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15 hours ago, BKlott said:

All airplanes are “projects”, it is just more readily apparent with some than with others.

^^^  You, sir, are a philosopher.  Well said.

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Ross,

BK grew up in a Mooney family...

It takes several decades to develop that kind of wisdom...

:)

-a-

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5 hours ago, carusoam said:

The fancy M20E that is on the market.... but not in a rush to sell....

Could work out pretty well....

+1 on getting that first class iii out of the way. Once you have a class iii medical, this opens the door for using basic med...

Distance from NC to TX roughly is a day’s Mooney flight away...  :)

Only a pair of three hour flights...?

Go Mooney!

Best regards,

-a-

A7C2FAA1-B330-4DE9-9A5D-E6E31749E517.png

True but, ADS-B is going to be required for DFW, that adds 2k to the cost, plus pre purchase inspection as necessary, flight out there... Little things start adding up.. 

-Don 

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46 minutes ago, hammdo said:

True but, ADS-B is going to be required for DFW, that adds 2k to the cost, plus pre purchase inspection as necessary, flight out there... Little things start adding up.. 

-Don 

I don't think we're talking about the same Mooney. The E that @carusoam and I are talking about already has ADS-B, and is the one Mooney in the country that doesn't need a pre purchase inspection. Just go to NC and pick it up. Just don't forget to bring a large checkbook, or stop and knock over a bank or two on the way. But once you get there you'll see, this E needs absolutely nothing.

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Ah, ok. That one! Yeah, Bank on the checklist ;o)

-Don

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Wouldn't touch a project like that without the A&P.  Probably wouldn't anyway, it is far too easy to go upside down on an airplane.  If the OP really has the hots to build and hasn't any money he should consider a Dyke Delta or a Davis DA2.  Plans built.  Cheapest way to go, build as you have money.  You get to build a lot, too.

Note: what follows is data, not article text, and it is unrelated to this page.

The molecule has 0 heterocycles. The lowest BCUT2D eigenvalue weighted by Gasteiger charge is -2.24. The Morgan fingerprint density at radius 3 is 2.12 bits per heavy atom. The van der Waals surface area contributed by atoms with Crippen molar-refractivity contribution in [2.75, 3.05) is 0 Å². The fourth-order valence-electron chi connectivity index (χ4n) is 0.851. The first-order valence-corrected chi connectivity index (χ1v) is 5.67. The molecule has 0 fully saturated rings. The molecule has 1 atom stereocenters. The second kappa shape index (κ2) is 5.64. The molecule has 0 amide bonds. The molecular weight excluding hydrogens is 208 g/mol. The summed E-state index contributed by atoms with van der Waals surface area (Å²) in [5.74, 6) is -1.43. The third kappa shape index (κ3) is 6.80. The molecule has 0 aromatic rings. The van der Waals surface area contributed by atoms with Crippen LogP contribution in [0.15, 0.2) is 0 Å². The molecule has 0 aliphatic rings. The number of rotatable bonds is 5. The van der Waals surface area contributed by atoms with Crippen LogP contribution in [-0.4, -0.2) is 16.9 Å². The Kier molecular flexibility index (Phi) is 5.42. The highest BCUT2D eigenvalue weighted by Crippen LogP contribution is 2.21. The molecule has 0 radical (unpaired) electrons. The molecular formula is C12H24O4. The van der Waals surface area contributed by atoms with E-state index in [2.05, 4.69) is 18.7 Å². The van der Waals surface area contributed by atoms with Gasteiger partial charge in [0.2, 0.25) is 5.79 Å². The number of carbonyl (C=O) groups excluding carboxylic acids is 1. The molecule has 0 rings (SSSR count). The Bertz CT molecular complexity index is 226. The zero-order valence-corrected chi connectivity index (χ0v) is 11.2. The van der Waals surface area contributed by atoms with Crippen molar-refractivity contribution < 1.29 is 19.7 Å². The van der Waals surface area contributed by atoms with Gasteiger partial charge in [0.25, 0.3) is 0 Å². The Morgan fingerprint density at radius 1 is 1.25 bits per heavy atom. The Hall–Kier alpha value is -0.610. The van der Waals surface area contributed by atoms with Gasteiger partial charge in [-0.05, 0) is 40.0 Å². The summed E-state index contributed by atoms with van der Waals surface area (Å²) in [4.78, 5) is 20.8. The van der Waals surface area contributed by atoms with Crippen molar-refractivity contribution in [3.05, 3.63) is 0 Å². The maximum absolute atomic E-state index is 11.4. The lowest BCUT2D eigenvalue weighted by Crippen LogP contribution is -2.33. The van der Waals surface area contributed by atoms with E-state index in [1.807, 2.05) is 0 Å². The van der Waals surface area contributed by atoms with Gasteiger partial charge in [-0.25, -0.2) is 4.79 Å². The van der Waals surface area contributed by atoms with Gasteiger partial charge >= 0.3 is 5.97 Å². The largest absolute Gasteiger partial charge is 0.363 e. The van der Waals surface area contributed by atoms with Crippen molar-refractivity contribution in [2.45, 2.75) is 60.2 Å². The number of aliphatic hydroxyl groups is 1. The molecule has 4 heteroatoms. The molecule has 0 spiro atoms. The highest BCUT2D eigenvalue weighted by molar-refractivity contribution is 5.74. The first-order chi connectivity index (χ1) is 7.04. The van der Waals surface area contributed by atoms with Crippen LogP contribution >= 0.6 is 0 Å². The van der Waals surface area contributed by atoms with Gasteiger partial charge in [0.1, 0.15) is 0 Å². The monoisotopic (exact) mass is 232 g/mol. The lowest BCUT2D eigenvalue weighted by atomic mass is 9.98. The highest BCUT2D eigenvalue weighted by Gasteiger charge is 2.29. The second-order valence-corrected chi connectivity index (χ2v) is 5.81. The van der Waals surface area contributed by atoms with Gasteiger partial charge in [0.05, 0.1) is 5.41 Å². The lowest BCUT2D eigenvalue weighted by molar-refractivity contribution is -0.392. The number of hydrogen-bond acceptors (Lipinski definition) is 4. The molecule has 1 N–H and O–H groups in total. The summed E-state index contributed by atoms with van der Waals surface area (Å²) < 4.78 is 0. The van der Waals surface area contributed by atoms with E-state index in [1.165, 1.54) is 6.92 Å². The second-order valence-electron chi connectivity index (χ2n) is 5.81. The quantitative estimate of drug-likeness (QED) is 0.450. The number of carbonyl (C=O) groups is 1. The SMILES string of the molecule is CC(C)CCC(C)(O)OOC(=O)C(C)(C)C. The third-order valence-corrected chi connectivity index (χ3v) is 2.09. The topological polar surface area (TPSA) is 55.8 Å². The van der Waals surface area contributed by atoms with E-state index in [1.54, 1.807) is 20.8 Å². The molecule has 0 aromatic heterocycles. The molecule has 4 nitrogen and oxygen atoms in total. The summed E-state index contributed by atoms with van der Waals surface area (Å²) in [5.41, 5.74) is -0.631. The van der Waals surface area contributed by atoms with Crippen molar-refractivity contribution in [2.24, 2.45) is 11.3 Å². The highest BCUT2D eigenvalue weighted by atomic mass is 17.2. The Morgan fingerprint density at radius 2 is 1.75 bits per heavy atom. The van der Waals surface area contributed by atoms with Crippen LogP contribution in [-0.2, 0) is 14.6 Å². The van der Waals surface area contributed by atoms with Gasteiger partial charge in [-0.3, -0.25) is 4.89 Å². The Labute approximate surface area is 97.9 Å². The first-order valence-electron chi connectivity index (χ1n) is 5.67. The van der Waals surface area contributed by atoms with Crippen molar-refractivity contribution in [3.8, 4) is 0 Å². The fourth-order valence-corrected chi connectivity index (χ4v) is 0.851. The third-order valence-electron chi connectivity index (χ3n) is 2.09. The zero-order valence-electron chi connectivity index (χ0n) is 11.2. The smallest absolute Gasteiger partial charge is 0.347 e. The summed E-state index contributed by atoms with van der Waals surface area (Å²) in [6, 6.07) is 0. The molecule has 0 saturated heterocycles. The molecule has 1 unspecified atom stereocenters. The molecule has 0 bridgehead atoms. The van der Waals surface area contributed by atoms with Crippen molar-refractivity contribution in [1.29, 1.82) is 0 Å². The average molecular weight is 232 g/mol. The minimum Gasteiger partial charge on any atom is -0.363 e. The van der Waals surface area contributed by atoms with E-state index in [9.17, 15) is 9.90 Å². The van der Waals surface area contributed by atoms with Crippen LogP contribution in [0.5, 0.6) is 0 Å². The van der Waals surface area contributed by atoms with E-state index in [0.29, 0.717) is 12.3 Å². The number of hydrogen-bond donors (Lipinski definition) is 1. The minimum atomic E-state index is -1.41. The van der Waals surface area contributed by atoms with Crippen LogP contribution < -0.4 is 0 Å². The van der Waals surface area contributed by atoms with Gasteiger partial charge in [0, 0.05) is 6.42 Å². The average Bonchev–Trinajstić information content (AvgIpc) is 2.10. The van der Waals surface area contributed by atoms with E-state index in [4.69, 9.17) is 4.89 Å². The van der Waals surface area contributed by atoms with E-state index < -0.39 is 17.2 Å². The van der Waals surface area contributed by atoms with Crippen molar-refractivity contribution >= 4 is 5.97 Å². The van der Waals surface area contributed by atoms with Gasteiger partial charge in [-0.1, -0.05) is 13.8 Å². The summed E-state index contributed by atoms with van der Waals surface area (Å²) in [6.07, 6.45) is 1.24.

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 People have amazing panels installed in there airplane knowing that they will never get it all back. They do because it makes them happy. 

I agree that it can be a project that can instantly puts you upside down financially. If you are ok with that and if fixing/rehabilitating an airplane makes you happy then do it.

That was me 4 years ago I bought a 61 Baron. I spent A LOT of time fixing it. I loved it and do not regret doing it. I am fortunate to have 2 A&P friends that let me work under them. 

 

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ANY project in an airplane will always take 2 to 3 times longer to do than what you plan on. 

I'll be the contrarian here-

Quite honestly as a new pilot wanting flight time going the $15K route with a Cessna 150 ain;t a bad idea. 

It won't kill you cost wise either for the initial investment or the on going expenses. You can park it outside and not hurt it too much. Hardly any flight school ever put them in  hangar. Low tie down fee that way. And then fly the wings off of it for a year. 

Get your IR in it. No need for fancy stuff. 1 Nav-com, 1 xponder and a tailbeacon and an iPad (oh the heresy of that!). 

Good to go anywhere

Learn HOW to fly for the first year

Its cheap to fly. Its cheap to annual. 

Virtually not risk of sudden surprises, no suck'm up gear, no cooling problems, dead simple airframe that can be worked on by any shade tree A&P

Get all your initial investment back at the end of the year  You will be able to sell it for what you paid for it.

Take the year  to really look around at Moneys. Look at all you see at all the airports you go to in the 150.  This will be the best education you will ever get on mooneys. Look at them carefully, take notes on what you like and don't like. Talk to the owners if they are around. We all want to talk "Mooney" on the road

Then don't buy until you have looked at at least 20 Mooneys. You will be way ahead MONEY wise that way. 

This way you are not pressured to find the right Mooney quickly

It is true you can get one and get your PP and IR in it (many here have done that) but with the budget you seem to have and the need to want to actually fly a 150 is something to really look at. 

My first airplane was a Cessna 140 almost 60 years ago that I flew from LAX to SEA/PDX to PHX to LAS to Utah and all over the west. Great time builder for a teenager who didn't have any money but wanted to fly. 

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7 minutes ago, cliffy said:

ANY project in an airplane will always take 2 to 3 times longer to do than what you plan on. 

I can second that. Whether it's a big project or a small one, it always takes me 2-3 times what I think it will. Even my wife knows that if I'm going to the hangar to do something on the plane and I think it will take an hour that I won't be done for three. The only exception is an oil change and that's because I've done it enough to have it figured out...